Cultural legacy key to India's survival: Antony
PAYYANNUR: Defence Minister A.K. Antony said the cultural legacy rooted in Gandhian vision of non-violence, tolerance and democracy has helped India survive various challenges after Independence.
Inaugurating a public function organised by the Kerala Pradesh Congress Committee (KPCC) here on Monday as part the celebration of the centenary of Gandhiji's Satyagraha struggle, Mr. Antony said the objective of celebrating the centenary was to allow the new generation, political organisations, religious and community leaders to recall the message of Gandhiji and to make the world understand the importance of Satyagraha. At a time when different nations were amassing nuclear weapons, Gandhian philosophy was the only answer to ensure world peace, he added.
Mr. Antony along with Congress Working Committee (CWC) member Veerappa Moily and AICC general secretary Digvijay Singh led a march from Perumba, near here, to the venue of the function in the evening. A large number of Congress workers attended the function.
Stating that the Indian National Congress was a national party with international perspective, Mr. Antony said that survival of the country was still a matter of surprise for the world. The country had made great strides in science and technology and industrial development, he said adding that those who had predicted balkanisation of the country comprising diverse cultures, communities and languages had been proved wrong. India had survived challenges such as the Partition and the situation following the Calcutta thesis of the Communist Party, he said. He also urged the Congress workers to uphold the Gandhi-Nehru vision.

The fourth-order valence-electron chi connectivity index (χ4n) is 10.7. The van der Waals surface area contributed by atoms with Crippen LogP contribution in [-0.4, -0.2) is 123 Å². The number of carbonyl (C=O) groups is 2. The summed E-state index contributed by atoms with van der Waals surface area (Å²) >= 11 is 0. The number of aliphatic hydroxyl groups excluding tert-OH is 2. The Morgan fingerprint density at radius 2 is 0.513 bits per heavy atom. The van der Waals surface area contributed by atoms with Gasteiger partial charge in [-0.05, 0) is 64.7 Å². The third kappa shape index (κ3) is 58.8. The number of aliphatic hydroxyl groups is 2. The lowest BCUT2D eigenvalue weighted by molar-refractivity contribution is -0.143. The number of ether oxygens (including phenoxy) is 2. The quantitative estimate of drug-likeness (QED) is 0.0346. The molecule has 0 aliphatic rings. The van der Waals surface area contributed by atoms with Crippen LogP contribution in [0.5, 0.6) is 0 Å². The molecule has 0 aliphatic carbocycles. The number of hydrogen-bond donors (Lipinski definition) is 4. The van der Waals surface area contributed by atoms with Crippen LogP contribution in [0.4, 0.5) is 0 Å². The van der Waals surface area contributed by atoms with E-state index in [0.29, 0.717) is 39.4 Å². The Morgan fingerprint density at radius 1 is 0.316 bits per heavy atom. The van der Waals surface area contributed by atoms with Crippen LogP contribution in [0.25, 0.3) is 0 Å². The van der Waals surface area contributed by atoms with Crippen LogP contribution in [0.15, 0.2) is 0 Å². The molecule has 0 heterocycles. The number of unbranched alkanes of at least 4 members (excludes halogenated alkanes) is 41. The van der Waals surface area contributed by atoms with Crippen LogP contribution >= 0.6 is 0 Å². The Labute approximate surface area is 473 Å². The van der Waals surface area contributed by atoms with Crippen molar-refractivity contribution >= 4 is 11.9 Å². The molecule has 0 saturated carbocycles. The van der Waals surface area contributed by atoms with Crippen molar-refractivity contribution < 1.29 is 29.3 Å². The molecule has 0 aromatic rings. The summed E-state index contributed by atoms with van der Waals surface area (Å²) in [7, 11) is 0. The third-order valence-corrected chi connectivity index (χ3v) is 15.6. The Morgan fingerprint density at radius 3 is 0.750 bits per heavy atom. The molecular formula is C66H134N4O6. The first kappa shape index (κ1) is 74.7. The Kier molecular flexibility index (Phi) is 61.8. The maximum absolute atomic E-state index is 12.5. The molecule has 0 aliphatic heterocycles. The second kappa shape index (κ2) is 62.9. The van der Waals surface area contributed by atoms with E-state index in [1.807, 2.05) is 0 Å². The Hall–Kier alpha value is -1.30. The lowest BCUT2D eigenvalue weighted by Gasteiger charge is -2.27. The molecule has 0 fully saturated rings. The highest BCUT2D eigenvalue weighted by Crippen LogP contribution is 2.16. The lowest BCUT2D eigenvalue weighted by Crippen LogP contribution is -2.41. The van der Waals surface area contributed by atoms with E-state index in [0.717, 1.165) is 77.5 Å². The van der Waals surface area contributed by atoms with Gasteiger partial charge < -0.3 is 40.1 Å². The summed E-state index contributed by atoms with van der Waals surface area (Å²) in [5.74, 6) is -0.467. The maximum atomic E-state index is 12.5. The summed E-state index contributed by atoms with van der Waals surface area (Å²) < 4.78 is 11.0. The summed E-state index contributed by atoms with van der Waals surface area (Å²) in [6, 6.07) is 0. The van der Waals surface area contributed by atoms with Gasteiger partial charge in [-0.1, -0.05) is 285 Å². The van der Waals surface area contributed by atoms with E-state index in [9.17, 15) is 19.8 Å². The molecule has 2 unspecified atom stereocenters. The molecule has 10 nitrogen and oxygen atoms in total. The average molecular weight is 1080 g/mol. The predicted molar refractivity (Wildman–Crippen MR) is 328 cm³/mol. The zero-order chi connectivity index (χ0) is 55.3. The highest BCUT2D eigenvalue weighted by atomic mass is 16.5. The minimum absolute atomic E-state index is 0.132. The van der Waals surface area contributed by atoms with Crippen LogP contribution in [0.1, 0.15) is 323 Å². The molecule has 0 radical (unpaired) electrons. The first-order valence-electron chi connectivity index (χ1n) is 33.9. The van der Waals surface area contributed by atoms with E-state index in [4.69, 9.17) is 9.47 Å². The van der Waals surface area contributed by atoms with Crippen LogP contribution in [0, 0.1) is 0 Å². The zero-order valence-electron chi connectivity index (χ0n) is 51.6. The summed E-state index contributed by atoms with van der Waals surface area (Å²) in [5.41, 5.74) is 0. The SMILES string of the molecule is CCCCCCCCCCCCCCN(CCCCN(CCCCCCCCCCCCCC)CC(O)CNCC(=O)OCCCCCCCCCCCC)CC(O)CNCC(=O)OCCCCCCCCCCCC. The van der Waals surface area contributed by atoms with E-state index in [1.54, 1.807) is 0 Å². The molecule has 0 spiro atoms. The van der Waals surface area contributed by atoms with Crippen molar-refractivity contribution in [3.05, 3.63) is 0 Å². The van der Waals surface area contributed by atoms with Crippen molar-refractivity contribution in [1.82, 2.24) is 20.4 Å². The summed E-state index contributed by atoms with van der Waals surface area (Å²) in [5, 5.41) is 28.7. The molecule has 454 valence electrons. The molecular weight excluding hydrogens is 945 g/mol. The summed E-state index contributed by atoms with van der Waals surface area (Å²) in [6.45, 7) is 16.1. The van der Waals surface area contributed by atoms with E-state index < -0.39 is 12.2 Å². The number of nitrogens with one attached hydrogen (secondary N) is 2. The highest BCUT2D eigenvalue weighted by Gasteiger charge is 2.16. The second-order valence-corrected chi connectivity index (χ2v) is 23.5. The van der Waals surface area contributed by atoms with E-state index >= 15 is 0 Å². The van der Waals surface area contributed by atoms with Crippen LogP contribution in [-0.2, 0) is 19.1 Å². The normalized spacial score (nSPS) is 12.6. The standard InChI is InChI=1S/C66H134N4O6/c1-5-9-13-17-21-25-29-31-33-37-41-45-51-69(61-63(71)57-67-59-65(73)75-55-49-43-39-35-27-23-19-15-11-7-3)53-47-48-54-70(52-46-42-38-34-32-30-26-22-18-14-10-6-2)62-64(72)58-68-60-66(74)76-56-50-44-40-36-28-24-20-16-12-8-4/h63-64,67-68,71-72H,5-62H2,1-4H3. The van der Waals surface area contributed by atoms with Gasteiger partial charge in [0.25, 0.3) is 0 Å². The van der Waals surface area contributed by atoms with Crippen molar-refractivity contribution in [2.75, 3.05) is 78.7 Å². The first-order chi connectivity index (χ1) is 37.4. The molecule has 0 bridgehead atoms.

KPCC president Ramesh Chennithala presided over the function. Delivering the keynote address, Mr. Digvijay Singh said the country had to fight against corruption, malnutrition, illiteracy and poverty. Accusing the Left parties of adopting double standards over many issues, he said wherever they were in power they were implementing policies of liberalisation, which they criticised elsewhere.